• Restrict Access within Business Premises – Only those persons who need to be in a specified area are allowed entrance to that area (e.g., vendors only in certain contained area, employees stay in areas limited to their work/personal needs, limits on numbers of persons in any particular area of the work premises, etc.).
  • Entrance Questionnaire – All persons prior to admittance to premises required to answer/sign a simple (yes/no) 4-question questionnaire. Your HR should have those questions. If any answer is “yes”, they should be denied admittance. If its an employee, they should be told to go home and contact HR.
  • Temperature Screenings – While this can be a good screening measure for retail establishments that admit public entrance (i.e., restaurants), I do not generally recommend this for employees. There are far too many issues involved, not the least of which is HIPAA. If you do temp-screen employees, do not record temperatures. It’s only a “pass/fail” screen like the questionnaire.

C. Employee Illness; Company Response:

  • Illness – Company policy must require employees to stay home if: (i) the employee is feeling ill, (ii) the employee exhibits COVID symptoms, (iii) the employee tested COVID positive, or (iv) anyone in the employee’s immediate household tests positive. Employees must immediately report all positive COVID results to the company.
  • Reporting – Require employees at work to immediately report any illness, including common COVID symptoms. Document and send home with instructions not to return until feeling well.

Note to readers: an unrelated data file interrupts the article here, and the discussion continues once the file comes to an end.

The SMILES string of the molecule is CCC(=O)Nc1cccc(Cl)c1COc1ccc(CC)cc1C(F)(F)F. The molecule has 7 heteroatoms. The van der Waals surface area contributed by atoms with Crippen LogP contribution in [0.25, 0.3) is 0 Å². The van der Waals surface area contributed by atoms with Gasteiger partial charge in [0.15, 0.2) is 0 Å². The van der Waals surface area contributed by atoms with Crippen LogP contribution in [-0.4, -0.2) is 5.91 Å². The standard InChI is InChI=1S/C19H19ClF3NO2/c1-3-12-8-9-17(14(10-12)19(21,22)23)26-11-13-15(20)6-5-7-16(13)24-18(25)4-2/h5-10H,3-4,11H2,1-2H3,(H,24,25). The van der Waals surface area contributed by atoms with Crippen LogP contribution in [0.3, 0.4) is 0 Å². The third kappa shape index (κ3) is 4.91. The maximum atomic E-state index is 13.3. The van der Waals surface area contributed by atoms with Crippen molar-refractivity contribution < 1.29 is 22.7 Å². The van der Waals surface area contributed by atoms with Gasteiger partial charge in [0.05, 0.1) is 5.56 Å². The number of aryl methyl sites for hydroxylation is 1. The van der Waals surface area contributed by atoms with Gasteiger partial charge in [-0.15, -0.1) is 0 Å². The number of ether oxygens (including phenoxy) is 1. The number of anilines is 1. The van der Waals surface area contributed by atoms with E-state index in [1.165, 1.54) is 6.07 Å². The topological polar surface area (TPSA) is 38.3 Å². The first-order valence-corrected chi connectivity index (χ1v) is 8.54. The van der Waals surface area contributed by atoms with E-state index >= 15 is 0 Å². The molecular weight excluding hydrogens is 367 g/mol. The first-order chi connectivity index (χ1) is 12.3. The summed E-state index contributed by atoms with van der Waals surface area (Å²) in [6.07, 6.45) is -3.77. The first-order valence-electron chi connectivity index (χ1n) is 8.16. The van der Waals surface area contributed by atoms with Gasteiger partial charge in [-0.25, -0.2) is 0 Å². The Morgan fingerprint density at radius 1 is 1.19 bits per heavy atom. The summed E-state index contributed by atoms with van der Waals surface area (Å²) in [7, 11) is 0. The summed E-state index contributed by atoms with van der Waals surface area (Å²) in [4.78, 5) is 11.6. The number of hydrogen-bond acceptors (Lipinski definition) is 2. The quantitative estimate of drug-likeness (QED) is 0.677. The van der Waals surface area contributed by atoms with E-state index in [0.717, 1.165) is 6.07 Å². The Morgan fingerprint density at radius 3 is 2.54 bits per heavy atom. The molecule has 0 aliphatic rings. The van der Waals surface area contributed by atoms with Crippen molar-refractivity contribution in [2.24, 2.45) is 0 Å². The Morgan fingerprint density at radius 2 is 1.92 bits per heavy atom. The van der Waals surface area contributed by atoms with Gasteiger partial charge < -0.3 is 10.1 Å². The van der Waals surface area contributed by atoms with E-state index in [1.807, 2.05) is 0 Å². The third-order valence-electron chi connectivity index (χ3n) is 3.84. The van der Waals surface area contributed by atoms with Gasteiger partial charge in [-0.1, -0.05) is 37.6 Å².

• Testing – Arrange/pay for 3 rd party testing for employees reporting illness. If negative, allow back to work once symptoms pass.
  • If Positive Result –
  1.  COVID positive employee must stay home for the later of 10 days or symptoms pass.
  2. Contract Tracing – The company must identify all employees that worked with the COVID positive employee. (Must give identified those employees notice of exposure without identifying the COVID positive employee – I know, impossible but do your best).
  3. Exposed employees, those that spent more than 15 minutes less than 6- feet apart from the COVID positive employee must be sent home for 14 days (a negative COVID test will not get them back any faster).
  4. Post all employee notices as may be required by OSHA and/or health department.
  5. A temporary shut down for deep cleaning may be necessary in instances of a COVID outbreak at the company.
  6. Document EVERYTHING!

D. Reporting Requirements:

There are certain reporting requirements in the event that an employee tests COVID positive.

  • Worker’s Comp Carrier – It is a presumption under law in California (through the rest of this year) that any employee that tests positive for COVID, contracted it at work. It is therefore, covered by the company worker’s comp insurance. A company must report all COVID positive employees names to its carrier to open a claim within 48-hours of knowledge. (Don’t worry – at least for now, it will not affect a company’s “x-mod” (premium rating tool)).
  • County Health Department – Report all employee COVID related hospitalizations and deaths to the county health department. These forms include a spreadsheet that will require detailed work from HR to complete.
  • Cal OSHA – Report all employee COVID related deaths to Cal OSHA. Again, this will require detailed work from HR.

Will the above CPP ensure that your company and employees will be protected from COVID … OF COURSE NOT. However, a well-thought-out written CPP, strictly followed, will go a long way to insulate your company from potentially steep regulatory fines and shut-down orders, as well as private class action litigation claims. Just as important, it will let your employees know that you respect and care about their health and wellbeing. Employees that believe their companies are doing the best they can to protect them, do not file health department and OSHA complaints.

Your HR specialists will be able to help you develop, document, and implement a good CPP tailored for your needs.
Stay safe and healthy out there.